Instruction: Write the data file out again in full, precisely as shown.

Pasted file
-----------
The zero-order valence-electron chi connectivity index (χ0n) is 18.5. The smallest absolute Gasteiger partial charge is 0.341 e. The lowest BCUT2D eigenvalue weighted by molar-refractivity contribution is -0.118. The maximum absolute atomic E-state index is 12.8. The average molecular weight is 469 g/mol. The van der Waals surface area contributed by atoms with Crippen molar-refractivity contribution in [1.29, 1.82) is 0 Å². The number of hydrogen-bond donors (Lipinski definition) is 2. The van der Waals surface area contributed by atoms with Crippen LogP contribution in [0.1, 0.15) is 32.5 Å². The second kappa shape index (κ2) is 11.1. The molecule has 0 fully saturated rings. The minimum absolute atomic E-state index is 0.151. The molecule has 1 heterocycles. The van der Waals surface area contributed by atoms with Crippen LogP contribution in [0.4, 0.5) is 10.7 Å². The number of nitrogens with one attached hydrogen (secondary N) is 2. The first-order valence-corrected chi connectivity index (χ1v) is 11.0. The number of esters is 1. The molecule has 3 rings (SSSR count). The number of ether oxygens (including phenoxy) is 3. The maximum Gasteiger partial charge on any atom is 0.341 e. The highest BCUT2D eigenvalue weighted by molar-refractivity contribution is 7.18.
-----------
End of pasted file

The zero-order valence-electron chi connectivity index (χ0n) is 18.5. The smallest absolute Gasteiger partial charge is 0.341 e. The lowest BCUT2D eigenvalue weighted by molar-refractivity contribution is -0.118. The maximum absolute atomic E-state index is 12.8. The average molecular weight is 469 g/mol. The van der Waals surface area contributed by atoms with Crippen molar-refractivity contribution in [1.29, 1.82) is 0 Å². The number of hydrogen-bond donors (Lipinski definition) is 2. The van der Waals surface area contributed by atoms with Crippen LogP contribution in [0.1, 0.15) is 32.5 Å². The second kappa shape index (κ2) is 11.1. The molecule has 0 fully saturated rings. The minimum absolute atomic E-state index is 0.151. The molecule has 1 heterocycles. The van der Waals surface area contributed by atoms with Crippen LogP contribution in [0.4, 0.5) is 10.7 Å². The number of nitrogens with one attached hydrogen (secondary N) is 2. The first-order valence-corrected chi connectivity index (χ1v) is 11.0. The number of esters is 1. The molecule has 3 rings (SSSR count). The number of ether oxygens (including phenoxy) is 3. The maximum Gasteiger partial charge on any atom is 0.341 e. The highest BCUT2D eigenvalue weighted by molar-refractivity contribution is 7.18.